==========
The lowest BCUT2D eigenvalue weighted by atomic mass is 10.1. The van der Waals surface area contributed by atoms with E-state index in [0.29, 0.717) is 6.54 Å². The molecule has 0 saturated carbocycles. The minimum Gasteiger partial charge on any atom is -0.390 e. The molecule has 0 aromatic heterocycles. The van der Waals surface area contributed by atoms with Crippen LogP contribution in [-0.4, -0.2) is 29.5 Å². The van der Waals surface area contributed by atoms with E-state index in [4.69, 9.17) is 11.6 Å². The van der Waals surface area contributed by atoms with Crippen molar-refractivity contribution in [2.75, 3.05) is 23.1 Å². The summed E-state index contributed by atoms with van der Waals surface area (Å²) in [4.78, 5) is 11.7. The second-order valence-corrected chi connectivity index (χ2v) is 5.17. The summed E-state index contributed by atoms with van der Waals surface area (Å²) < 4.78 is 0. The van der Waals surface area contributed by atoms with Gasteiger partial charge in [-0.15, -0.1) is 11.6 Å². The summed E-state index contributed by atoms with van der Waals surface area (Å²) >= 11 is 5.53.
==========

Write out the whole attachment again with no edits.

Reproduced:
The lowest BCUT2D eigenvalue weighted by atomic mass is 10.1. The van der Waals surface area contributed by atoms with E-state index in [0.29, 0.717) is 6.54 Å². The molecule has 0 saturated carbocycles. The minimum Gasteiger partial charge on any atom is -0.390 e. The molecule has 0 aromatic heterocycles. The van der Waals surface area contributed by atoms with Crippen LogP contribution in [-0.4, -0.2) is 29.5 Å². The van der Waals surface area contributed by atoms with E-state index in [4.69, 9.17) is 11.6 Å². The van der Waals surface area contributed by atoms with Crippen molar-refractivity contribution in [2.75, 3.05) is 23.1 Å². The summed E-state index contributed by atoms with van der Waals surface area (Å²) in [4.78, 5) is 11.7. The second-order valence-corrected chi connectivity index (χ2v) is 5.17. The summed E-state index contributed by atoms with van der Waals surface area (Å²) < 4.78 is 0. The van der Waals surface area contributed by atoms with Gasteiger partial charge in [-0.15, -0.1) is 11.6 Å². The summed E-state index contributed by atoms with van der Waals surface area (Å²) >= 11 is 5.53.